- Obama’s regulatory agenda will cost U.S. economy $143B next year: report
- Patriot Act author on James Clapper: Fire, prosecute him
- Russia P.M. Medvedev: No amnesty for political prisoners
- Michigan GOP Senate hopeful reminds government is the ‘servant’
- Christmas, by Congress: Members mull a 15-cent tax on trees
- U.S. unemployment falls to five-year low of 7 percent; 203K jobs added
- World mourns Nelson Mandela and celebrates his life; burial set for Dec. 15
- Bill O’Reilly reminds: Nelson Mandela ‘was a communist’
- John Boehner says GOP should support gay candidates: ‘I do’
- Grass-Whopper: Pan-fried cricket burgers go over big in New York City
Canucks’ Rome disagrees with ban for hit on Horton
Question of the Day
Rome spoke Sunday for the first time about his finals-record four-game suspension after skating with the Canucks in practice heading into Game 6 on Monday.
“I’ve got to play on the edge, and I guess that was a little bit over the edge,” Rome said.
While Rome has sympathy for Horton, who’s out for the series with a concussion, he doesn’t feel he did anything extraordinarily dangerous in their fast, hard-hitting sport when he flattened Horton early in Game 3 last week. Rome said he sent a text message to Horton, but hadn’t heard back.
“It’s a split-second decision,” Rome said. “There’s no intent to hurt anybody. If I could go back, obviously I’d wish he didn’t get hurt, but I don’t think I’d change the decision on the play.”
Rome delivered his hit after Horton made a pass near the blue line, leaving the Boston forward unconscious on the ice. Horton left the building on a stretcher, and the Bruins rode a wave of emotion to consecutive victories at home.
While Rome was vilified in Boston, his teammates jumped to his defense, claiming a four-game ban was excessive and unprecedented. Vancouver coach Alain Vigneault thought the hit was late, but remained supportive of Rome.
Although Rome’s ban is four times longer than any suspension handed out in finals history, he hasn’t appealed it, hinting that he feels such a move is pointless. Rome said the NHL’s suspension criteria were “arbitrary,” and he doesn’t understand why the league ended his chance to skate for the Stanley Cup after a hit he believes was barely illegal.
“I’ve got to step up. I’ve got to be physical,” Rome said. “That’s just part of my game. There has to be some accountability on the part of the player skating with the puck up the middle of the ice, maybe with his head down, not looking. If I had been half a second earlier, a quarter of a second earlier, I probably wouldn’t be in this situation.”
Rome understands why Horton might not be returning his texts, noting he felt similar emotions after San Jose’s Jamie McGinn boarded him from behind during the Western Conference finals, giving Rome an apparent concussion that forced him to sit out two games.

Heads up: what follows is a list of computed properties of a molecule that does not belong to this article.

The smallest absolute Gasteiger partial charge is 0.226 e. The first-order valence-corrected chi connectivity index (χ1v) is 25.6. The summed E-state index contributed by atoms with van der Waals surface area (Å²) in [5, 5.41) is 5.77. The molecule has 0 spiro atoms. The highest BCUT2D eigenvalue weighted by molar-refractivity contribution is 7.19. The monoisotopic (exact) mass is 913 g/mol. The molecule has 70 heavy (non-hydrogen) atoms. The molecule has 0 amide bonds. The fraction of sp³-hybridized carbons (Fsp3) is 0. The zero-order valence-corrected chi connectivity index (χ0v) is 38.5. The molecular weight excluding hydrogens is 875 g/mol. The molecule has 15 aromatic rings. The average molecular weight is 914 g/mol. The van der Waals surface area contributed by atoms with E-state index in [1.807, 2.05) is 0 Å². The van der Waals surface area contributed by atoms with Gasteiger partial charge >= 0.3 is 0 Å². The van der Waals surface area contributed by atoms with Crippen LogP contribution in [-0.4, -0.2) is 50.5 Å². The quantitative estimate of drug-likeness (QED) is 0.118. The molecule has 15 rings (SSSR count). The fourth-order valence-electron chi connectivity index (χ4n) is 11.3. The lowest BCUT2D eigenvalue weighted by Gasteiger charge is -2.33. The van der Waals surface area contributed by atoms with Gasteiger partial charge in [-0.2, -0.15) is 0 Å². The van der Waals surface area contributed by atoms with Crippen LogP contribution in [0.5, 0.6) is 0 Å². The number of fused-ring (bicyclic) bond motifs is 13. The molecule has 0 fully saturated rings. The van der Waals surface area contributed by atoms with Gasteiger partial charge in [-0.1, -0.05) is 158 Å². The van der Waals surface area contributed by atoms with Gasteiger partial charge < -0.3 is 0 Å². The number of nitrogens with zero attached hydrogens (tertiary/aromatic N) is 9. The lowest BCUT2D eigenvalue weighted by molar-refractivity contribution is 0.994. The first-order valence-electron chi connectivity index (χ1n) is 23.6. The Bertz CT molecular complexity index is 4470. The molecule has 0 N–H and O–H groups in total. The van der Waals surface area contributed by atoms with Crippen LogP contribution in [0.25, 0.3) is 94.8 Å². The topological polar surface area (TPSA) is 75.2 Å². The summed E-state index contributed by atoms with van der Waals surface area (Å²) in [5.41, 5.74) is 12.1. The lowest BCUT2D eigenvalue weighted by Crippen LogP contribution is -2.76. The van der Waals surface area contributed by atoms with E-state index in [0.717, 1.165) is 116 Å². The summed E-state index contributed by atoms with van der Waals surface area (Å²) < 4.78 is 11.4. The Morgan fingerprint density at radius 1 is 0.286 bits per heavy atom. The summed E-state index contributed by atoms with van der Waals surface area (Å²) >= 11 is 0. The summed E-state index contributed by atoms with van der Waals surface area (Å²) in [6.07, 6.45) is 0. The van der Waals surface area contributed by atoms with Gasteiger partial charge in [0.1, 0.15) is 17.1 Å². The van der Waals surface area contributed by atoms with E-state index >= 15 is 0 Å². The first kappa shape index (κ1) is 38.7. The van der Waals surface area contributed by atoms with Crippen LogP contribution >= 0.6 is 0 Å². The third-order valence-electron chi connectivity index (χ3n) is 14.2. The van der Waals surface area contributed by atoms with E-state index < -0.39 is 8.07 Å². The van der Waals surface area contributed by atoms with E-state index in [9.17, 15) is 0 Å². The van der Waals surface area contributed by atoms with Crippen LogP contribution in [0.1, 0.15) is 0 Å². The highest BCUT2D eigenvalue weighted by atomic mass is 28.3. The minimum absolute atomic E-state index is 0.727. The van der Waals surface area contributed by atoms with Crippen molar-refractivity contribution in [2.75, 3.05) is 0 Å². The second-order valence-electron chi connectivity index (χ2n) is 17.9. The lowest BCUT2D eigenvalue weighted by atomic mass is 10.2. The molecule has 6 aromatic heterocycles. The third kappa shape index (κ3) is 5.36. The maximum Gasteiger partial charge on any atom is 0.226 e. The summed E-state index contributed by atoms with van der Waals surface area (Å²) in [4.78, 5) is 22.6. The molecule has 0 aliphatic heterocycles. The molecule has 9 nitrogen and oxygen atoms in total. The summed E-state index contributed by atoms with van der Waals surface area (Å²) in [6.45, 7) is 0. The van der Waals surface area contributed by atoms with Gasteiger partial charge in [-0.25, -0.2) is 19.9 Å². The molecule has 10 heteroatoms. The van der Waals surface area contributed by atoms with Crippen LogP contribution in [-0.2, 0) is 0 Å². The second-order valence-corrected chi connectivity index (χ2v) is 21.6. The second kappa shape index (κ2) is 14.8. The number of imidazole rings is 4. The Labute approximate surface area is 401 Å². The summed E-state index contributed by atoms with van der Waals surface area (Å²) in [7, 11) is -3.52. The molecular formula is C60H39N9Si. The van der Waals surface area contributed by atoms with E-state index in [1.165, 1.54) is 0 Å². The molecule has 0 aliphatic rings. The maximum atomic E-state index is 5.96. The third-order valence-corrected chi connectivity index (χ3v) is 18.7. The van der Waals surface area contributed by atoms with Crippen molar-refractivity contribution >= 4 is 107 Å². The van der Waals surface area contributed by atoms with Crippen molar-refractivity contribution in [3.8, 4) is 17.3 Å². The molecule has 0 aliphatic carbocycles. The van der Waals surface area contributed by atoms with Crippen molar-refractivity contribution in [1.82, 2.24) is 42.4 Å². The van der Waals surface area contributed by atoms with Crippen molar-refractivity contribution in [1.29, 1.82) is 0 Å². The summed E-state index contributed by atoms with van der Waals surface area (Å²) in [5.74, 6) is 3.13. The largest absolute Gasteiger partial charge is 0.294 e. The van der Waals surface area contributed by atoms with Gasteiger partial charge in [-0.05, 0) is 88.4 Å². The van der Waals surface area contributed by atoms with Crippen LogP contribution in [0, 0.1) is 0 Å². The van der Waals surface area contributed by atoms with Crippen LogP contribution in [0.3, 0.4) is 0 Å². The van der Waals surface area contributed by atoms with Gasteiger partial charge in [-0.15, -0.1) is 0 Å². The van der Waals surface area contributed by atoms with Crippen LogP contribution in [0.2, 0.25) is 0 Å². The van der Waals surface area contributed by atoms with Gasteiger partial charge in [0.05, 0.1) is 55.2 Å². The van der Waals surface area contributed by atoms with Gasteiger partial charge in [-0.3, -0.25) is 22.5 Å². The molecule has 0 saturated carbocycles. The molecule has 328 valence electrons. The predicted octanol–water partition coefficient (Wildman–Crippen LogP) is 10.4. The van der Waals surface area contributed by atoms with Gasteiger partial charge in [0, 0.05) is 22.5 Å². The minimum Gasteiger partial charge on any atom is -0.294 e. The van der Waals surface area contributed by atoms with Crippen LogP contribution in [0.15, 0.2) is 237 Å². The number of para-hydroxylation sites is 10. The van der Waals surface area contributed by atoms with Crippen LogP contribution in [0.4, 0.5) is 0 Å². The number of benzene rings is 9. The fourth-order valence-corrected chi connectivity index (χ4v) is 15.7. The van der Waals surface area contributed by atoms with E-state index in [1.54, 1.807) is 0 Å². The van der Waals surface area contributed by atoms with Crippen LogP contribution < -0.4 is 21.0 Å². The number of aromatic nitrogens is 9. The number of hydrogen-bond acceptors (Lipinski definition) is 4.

Rome had no significant history as a dirty player before this hit. The journeyman defenseman has played in 131 NHL games with three clubs over the past five seasons, bouncing up and down from the AHL before earning a full-time job in Vancouver this year.
Yet his hit inspired the Bruins. Before Game 4, Hall of Famer Bobby Orr waved a flag with Horton’s name and No. 18 on it during a stirring pregame tribute.
Horton’s injury was the most serious development in an uncommonly bad-tempered finals, which began with Vancouver forward Alex Burrows’ apparent bite of Patrice Bergeron’s finger, followed by related taunts from both teams. Canucks goalie Roberto Luongo also made headlines after Game 5 with comments deemed to be disrespectful of Boston goalie Tim Thomas.
Vancouver leads the series 3-2 going into Monday’s game.
Rome’s absence has forced the Canucks to use every bit of their deep defensive corps. After veteran Keith Ballard replaced Rome in Game 4, Vancouver rookie Chris Tanev played splendidly in Game 5 as the Canucks pushed Boston to the brink of elimination.
- Spike in battlefield deaths linked to restrictive rules of engagement
- 'Hunger Games' delivers Obama's message on income inequality
- Activists urge Obama to go rogue, sidestep Congress
- Colorado judge: Bakery owner discriminated against gay couple
- Bill OReilly reminds: Nelson Mandela was a communist
- Kill team: Obama war chiefs widen drone death zones
- Obamas call to close Vatican embassy is 'slap in the face' to Roman Catholics
- PRUDEN: British press horrified as London's new mayor dares to proclaim the truth
- Hola: Boehner prepares to push amnesty bill through House
- KUHNER: Who betrayed Navy SEAL Team 6?
Independent voices from the The Washington Times Communities
The Constitution: Every issue, every time. No exceptions, no excuses. And how to get from here to there.
Why can’t humans just be free to be humans?
Get in the middle of all the action inside and outside the boxing ring.
Find the latest news and happening that effect those in the Washington D.C., Northern Virginia and Maryland Metro region.
White House pets gone wild!